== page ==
NMSU: Understanding Horsepower and Water Horsepower Efficiency and Fuel Consumption Costs for Irrigation Pumps
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Author: College Associate Professor, Department of Plant and Environmental Sciences, New Mexico State University. (Print friendly PDF)

Origin of the Horsepower Unit

Before steam power became widespread during the Industrial Revolution, horses were the main source of energy for applications like pulling carts, turning grinding mill wheels, and providing movement to industrial machines. As the availability of steam engines increased, a means of providing understandable power ratings became important. Comparing the power output of a steam engine to a corresponding number of horses was an easy way for prospective engine owners to understand and compare power ratings. James Watt, an engineer, inventor, and entrepreneur of the late 1700s, determined that by recording the distance a horse traveled in a specific time while pulling a known weight against gravitational force, a measurement could be made of the power the horse produced. After several observations, Watt concluded that a strong horse could provide 550 foot-pounds per second of power, or one horsepower (Figure 1).

Fig. 1: Diagram demonstrating the definition of horsepower.

Figure 1. Diagram demonstrating the definition of horsepower.

Water and Pump Horsepower

To fully understand water horsepower, it is important to understand the terminology involved in deriving such a unit. The term "energy" is defined as the capacity to do work. "Power" is the rate at which energy flows or at which energy is used per unit of time; it is also the rate at which work is performed. In other words, power is the amount of energy that is used to do work or how quickly work can be done. Water horsepower is the minimum power that is required to move the water (Figure 2). In other words, it is the power that the pump would require if the pump were 100% efficient. The water horsepower can be determined if the flow rate of the water and the force (pressure) required to produce that flow are known.

The following formula can be used to calculate water horsepower (WHP).

WHP = HQ / 3960

Where H is the change in pressure measured in height of water in feet and Q is the water flow rate in gallons per minute.

This equation was derived knowing that one horsepower is equal to 550 ft-lb/s.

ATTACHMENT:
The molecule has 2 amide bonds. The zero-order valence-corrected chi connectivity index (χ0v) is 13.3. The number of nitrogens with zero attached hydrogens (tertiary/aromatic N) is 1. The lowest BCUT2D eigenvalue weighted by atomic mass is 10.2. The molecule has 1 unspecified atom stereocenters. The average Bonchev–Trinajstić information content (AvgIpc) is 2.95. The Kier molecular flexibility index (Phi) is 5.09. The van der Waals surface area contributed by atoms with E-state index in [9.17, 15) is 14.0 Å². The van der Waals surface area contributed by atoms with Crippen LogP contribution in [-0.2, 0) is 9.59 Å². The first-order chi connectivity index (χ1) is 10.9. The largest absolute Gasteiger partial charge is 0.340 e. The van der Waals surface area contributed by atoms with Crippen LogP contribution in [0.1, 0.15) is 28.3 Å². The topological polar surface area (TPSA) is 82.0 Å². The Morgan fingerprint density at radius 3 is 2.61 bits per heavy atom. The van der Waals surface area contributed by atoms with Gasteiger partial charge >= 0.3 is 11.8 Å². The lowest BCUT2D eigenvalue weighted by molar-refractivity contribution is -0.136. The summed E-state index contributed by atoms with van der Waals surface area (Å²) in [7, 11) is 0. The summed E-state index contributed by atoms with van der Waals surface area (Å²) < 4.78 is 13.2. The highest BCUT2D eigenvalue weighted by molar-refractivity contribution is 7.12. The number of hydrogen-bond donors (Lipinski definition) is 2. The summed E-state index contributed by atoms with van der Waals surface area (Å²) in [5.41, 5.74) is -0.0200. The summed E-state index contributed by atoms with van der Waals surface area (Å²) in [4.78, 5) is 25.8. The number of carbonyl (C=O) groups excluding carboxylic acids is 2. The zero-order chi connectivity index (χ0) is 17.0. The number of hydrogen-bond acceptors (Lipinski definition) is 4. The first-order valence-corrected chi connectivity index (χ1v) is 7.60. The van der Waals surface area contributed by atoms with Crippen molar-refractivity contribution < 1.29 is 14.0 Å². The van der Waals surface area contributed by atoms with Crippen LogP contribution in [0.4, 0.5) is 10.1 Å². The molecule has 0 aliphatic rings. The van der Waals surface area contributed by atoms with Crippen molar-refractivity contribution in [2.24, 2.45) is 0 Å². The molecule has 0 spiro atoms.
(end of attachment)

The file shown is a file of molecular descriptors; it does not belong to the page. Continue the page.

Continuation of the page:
For example, if an irrigation pump located at ground level is pumping 460 gallons of water per minute from a well whose water level is 112 feet below the ground level and discharging that water at ground level, the water horsepower that the pump is delivering is:

WHP = (112 x 460) / 3960 = 13.0

So the pump is providing 13.0 WHP when it lifts water 112 feet at a rate of 460 gallons per minute.

Fig. 2: Diagram illustrating water horsepower by moving a volume of water a specified distance per period of time.

Figure 2. Diagram illustrating water horsepower by moving a volume of water a specified distance per period of time.

Pump Efficiency

No pump can convert all of its mechanical power into water power. Mechanical power is lost in the pumping process due to friction and other physical losses. It is because of these losses that the horsepower going into the pump must be greater than the water horsepower leaving the pump. The efficiency of any given pump (η) is a ratio defined as the water horsepower out divided by the mechanical horsepower into the pump.

η = water hp out / hp into pump 0 < η < 1

If the pump in the last example uses 17.0 HP to provide 13.0 WHP, the pump efficiency is:

η = 13 / 17 = 0.76 or 76%

The pump is 76% efficient, and 24% of the input energy is lost to friction and other losses. Most modern pumps have an efficiency of 50 to 85%.

When choosing a pump, it is important to consider the relationship between efficiency and overall cost. More efficient pumps tend to be more expensive. However, with better efficiency comes lower fuel costs to run the pump. Although more efficient pumps usually come with an increase in capital cost, the overall fuel consumption will be lower, resulting in lower annual fuel or electricity costs.

It should also be noted that the discussion in the previous paragraphs was for a pump properly sized for the application. If the pump does not match the application, it may have to operate in an inefficient range, and fuel or electricity will be wasted. Consult with a Professional Engineer or a pump supplier if you have questions about a specific pump or application.


Dickinson, H.W. 1936. James Watt: Craftsman and engineer. Cambridge: Cambridge University Press.

Hart, I. 1949. James Watt and the history of steam power. New York: Henry Schuman, Inc.

Pritchard, P. 2011. Fox and McDonald's introduction to fluid mechanics, 8th ed. New York: Wiley.

Photo of Blair Stringam

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Printed and electronically published August 2013 Las Cruces, NM